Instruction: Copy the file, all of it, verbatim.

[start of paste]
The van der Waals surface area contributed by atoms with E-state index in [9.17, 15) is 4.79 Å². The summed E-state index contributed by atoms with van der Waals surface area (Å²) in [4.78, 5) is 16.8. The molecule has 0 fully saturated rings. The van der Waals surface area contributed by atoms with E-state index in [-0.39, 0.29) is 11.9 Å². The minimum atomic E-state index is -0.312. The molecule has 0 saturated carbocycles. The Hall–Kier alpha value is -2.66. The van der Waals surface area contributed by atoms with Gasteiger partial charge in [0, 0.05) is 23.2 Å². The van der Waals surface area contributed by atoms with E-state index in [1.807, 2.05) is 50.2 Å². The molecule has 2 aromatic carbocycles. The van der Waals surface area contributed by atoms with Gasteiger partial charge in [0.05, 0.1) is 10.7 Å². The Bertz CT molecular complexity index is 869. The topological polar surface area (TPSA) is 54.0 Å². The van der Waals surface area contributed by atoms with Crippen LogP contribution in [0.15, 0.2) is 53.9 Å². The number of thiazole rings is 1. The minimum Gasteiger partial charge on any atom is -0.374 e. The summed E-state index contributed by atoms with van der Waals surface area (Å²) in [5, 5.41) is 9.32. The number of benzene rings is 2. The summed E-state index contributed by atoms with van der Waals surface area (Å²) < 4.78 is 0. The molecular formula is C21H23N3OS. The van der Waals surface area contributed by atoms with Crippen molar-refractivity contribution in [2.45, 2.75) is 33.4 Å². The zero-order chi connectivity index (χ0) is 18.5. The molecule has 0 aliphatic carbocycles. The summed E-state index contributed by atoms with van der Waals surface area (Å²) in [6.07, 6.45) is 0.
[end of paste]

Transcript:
The van der Waals surface area contributed by atoms with E-state index in [9.17, 15) is 4.79 Å². The summed E-state index contributed by atoms with van der Waals surface area (Å²) in [4.78, 5) is 16.8. The molecule has 0 fully saturated rings. The van der Waals surface area contributed by atoms with E-state index in [-0.39, 0.29) is 11.9 Å². The minimum atomic E-state index is -0.312. The molecule has 0 saturated carbocycles. The Hall–Kier alpha value is -2.66. The van der Waals surface area contributed by atoms with Gasteiger partial charge in [0, 0.05) is 23.2 Å². The van der Waals surface area contributed by atoms with E-state index in [1.807, 2.05) is 50.2 Å². The molecule has 2 aromatic carbocycles. The van der Waals surface area contributed by atoms with Gasteiger partial charge in [0.05, 0.1) is 10.7 Å². The Bertz CT molecular complexity index is 869. The topological polar surface area (TPSA) is 54.0 Å². The van der Waals surface area contributed by atoms with Crippen LogP contribution in [0.15, 0.2) is 53.9 Å². The number of thiazole rings is 1. The minimum Gasteiger partial charge on any atom is -0.374 e. The summed E-state index contributed by atoms with van der Waals surface area (Å²) in [5, 5.41) is 9.32. The number of benzene rings is 2. The summed E-state index contributed by atoms with van der Waals surface area (Å²) < 4.78 is 0. The molecular formula is C21H23N3OS. The van der Waals surface area contributed by atoms with Crippen molar-refractivity contribution in [2.45, 2.75) is 33.4 Å². The zero-order chi connectivity index (χ0) is 18.5. The molecule has 0 aliphatic carbocycles. The summed E-state index contributed by atoms with van der Waals surface area (Å²) in [6.07, 6.45) is 0.